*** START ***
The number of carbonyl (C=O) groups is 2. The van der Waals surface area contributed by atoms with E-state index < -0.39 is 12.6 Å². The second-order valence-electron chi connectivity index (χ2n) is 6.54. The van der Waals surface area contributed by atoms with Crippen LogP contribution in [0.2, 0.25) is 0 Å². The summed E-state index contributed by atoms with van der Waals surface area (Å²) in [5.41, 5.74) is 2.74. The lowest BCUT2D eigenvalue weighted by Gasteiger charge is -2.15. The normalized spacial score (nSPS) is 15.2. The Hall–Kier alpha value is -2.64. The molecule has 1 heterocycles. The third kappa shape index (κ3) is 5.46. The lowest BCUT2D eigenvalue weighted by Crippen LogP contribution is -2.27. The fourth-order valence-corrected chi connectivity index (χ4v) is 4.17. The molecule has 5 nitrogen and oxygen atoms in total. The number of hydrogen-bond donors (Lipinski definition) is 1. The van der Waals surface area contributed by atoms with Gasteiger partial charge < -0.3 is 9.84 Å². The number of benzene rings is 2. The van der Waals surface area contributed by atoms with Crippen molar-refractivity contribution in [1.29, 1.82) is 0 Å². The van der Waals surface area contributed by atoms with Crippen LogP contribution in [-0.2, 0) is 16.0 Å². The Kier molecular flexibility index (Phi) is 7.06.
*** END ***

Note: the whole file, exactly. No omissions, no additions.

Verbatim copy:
The number of carbonyl (C=O) groups is 2. The van der Waals surface area contributed by atoms with E-state index < -0.39 is 12.6 Å². The second-order valence-electron chi connectivity index (χ2n) is 6.54. The van der Waals surface area contributed by atoms with Crippen LogP contribution in [0.2, 0.25) is 0 Å². The summed E-state index contributed by atoms with van der Waals surface area (Å²) in [5.41, 5.74) is 2.74. The lowest BCUT2D eigenvalue weighted by Gasteiger charge is -2.15. The normalized spacial score (nSPS) is 15.2. The Hall–Kier alpha value is -2.64. The molecule has 1 heterocycles. The third kappa shape index (κ3) is 5.46. The lowest BCUT2D eigenvalue weighted by Crippen LogP contribution is -2.27. The fourth-order valence-corrected chi connectivity index (χ4v) is 4.17. The molecule has 5 nitrogen and oxygen atoms in total. The number of hydrogen-bond donors (Lipinski definition) is 1. The van der Waals surface area contributed by atoms with Gasteiger partial charge < -0.3 is 9.84 Å². The number of benzene rings is 2. The van der Waals surface area contributed by atoms with Crippen molar-refractivity contribution in [1.29, 1.82) is 0 Å². The van der Waals surface area contributed by atoms with Crippen LogP contribution in [-0.2, 0) is 16.0 Å². The Kier molecular flexibility index (Phi) is 7.06.